PR for People Monthly December 2014 - Page 25

Finding time for both

Ione notes a strong parallel between working in healthcare and the hospitality industry. Both fields demand infinite patience, strong people skills and being anticipatory of people’s needs.

What’s next for Ione LeBlanc? As a licensed practical nurse (LPN), she is currently employed in two very different disciplines of nursing. One facility in midtown Manhattan is dedicated to women’s health – specifically, infertility. The second facility is a nursing home catering to the geriatric population.

In spite of her hectic schedule, she also manages to not only continue freelancing in the catering industry, but also advance her nursing career by currently pursuing of a second bachelor’s degree in nursing.

“I truly love vacillating between the hospitality and healthcare industries,” Ione said of her adventuresome life. “The similarities among the two can be maneuvered into a win/win combination. Patients want a healthcare professional that can show some empathy and advocate, so that a rapport of trust can be established. Clients and guests want to have a great time by having their needs met at any given event. In both industries my role is to offer a level of comfort to everyone I encounter. Once a rapport is established, it can be a most enjoyable exchange.”

Ione has also experienced that living in New York City makes everyone an entrepreneur. “In NYC,” she said, “anyone can do or be anything, thus making no one’s journey like your own.”

The self-proclaimed French public intellectual Bernard-Henry Lévy, who was born into great wealth, once reportedly said, “I knew when I was 20 that I’d never have to suck up to anyone.”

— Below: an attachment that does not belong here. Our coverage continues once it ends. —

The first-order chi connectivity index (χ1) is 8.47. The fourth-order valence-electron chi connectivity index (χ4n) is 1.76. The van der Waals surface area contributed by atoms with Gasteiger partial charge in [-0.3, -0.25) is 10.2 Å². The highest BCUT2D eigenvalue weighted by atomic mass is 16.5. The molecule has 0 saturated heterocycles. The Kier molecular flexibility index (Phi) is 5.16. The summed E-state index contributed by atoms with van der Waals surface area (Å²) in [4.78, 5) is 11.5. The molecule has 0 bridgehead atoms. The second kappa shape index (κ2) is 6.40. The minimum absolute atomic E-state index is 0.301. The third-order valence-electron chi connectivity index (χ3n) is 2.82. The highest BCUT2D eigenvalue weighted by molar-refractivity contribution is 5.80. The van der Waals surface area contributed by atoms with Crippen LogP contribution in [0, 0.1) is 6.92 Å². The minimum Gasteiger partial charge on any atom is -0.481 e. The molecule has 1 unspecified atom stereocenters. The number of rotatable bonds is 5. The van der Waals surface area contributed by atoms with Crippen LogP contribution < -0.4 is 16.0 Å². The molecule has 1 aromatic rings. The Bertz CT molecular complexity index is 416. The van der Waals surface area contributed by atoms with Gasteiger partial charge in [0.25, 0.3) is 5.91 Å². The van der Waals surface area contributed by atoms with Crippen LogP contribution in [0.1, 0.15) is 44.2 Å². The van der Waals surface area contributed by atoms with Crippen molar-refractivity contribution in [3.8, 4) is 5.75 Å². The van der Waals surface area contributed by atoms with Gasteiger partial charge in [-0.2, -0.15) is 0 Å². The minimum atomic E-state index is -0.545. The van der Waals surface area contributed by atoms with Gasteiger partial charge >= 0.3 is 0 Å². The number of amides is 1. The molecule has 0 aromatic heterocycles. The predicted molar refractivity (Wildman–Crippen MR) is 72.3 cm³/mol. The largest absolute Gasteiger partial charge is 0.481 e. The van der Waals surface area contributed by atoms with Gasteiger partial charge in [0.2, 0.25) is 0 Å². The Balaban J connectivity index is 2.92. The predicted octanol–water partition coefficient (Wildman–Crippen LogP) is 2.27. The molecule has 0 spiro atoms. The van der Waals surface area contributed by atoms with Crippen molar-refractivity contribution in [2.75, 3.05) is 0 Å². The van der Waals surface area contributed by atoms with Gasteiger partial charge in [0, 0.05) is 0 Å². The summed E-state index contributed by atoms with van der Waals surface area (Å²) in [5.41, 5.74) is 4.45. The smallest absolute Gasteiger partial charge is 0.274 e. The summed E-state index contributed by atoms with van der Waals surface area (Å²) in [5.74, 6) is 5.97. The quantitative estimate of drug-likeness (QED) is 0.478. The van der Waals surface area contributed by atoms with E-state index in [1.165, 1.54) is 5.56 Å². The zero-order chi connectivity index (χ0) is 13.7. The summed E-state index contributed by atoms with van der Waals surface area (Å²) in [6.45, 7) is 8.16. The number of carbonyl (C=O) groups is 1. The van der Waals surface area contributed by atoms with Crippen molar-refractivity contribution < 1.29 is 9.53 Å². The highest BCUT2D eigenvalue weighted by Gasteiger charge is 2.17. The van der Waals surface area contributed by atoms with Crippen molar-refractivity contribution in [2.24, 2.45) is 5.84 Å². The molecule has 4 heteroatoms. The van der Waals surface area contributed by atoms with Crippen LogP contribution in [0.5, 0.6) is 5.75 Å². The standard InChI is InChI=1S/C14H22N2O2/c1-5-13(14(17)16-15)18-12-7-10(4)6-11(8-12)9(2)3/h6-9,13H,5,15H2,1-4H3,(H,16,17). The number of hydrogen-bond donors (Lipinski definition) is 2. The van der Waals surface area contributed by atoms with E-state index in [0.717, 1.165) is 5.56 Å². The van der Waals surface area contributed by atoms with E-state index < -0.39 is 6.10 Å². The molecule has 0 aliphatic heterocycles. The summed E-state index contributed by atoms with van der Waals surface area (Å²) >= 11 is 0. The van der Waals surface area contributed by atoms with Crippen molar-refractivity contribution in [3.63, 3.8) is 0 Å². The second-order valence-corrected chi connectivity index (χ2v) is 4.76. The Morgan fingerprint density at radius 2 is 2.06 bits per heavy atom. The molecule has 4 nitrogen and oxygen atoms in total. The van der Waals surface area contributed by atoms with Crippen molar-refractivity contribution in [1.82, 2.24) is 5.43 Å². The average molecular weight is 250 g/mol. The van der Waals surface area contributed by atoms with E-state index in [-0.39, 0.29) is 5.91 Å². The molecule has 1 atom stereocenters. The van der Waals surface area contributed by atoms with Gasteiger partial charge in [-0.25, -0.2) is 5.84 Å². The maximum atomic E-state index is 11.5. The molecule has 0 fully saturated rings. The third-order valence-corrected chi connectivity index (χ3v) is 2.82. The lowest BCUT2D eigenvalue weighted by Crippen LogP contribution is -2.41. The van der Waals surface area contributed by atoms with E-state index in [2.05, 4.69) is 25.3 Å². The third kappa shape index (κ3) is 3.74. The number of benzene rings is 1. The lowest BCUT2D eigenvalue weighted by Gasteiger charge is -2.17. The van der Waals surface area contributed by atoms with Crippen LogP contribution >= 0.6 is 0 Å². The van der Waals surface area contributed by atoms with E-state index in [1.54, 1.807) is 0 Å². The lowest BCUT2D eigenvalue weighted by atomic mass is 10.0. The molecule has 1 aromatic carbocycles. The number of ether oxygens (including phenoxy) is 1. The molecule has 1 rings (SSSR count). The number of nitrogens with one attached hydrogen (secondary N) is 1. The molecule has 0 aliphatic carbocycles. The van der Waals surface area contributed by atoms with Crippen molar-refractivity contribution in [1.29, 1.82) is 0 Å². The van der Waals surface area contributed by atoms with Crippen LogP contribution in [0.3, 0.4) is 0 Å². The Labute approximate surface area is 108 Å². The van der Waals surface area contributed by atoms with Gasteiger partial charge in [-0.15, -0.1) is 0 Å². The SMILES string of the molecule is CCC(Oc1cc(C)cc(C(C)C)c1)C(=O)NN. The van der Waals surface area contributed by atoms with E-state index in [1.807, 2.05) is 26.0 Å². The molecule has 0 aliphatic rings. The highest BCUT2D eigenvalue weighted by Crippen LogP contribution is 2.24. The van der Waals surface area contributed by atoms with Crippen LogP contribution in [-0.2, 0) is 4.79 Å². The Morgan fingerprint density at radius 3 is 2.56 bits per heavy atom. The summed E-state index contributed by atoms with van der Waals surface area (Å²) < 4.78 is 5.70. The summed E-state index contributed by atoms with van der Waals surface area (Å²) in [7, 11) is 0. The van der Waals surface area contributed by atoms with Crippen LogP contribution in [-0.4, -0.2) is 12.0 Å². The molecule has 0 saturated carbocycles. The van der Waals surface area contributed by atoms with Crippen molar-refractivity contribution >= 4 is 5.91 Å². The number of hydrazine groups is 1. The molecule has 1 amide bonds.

He often associates himself with other notable men, such as Charles Baudelaire, Andre Malraux and T.E. Lawrence. Anointing himself the successor to Alexis de Tocqueville, Bernard-Henry Lévy toured America as if it were a freak show. The result became his book American Vertigo, where he spends a great deal of time interviewing drag queens and lap dancers as if they are the bedrock of American culture. As always, Lévy is known for being short on the facts, long on bombastic puffery.

Being wealthy and a self-proclaimed public intellectual is a big cross to bear for someone who might just be an average guy. While Lévy fancies himself an erudite thinker in the same vein as Victor Hugo or Emile Zola, his tireless social antics make him cheap fodder for the gossip columnists on both sides of the Atlantic. He once boasted that his sexual prowess makes him take as many partners as possible in one night. He’d attend a dinner party with one woman only to end up in bed with another woman that evening, and, by morning he’d visit the bed of still another woman. You know what they say about a man who brags about his sexual escapades? It usually means something is quite small, but it’s probably not his ego.

In an attempt at being iconic, Lévy brands himself with his initials of BHL and claims to be known everywhere far beyond his native country of France. He frequently compares himself as charismatic as Jesus Christ and sports crisp, white shirts and an immaculately groomed gray mane that is clear evidence of a legion of on-call stylists, makeup artists and wardrobe professionals.

There is a French term that quite succinctly captures this sort of person: poseur. And money can buy a whole lot of pontification, preening and punditry, also known as publicité.

Bernard-Henri Lévy:

The People’s Pig

The man who “sucks up to no one” is a master at creating his own unearned publicité

By Patricia Vaccarino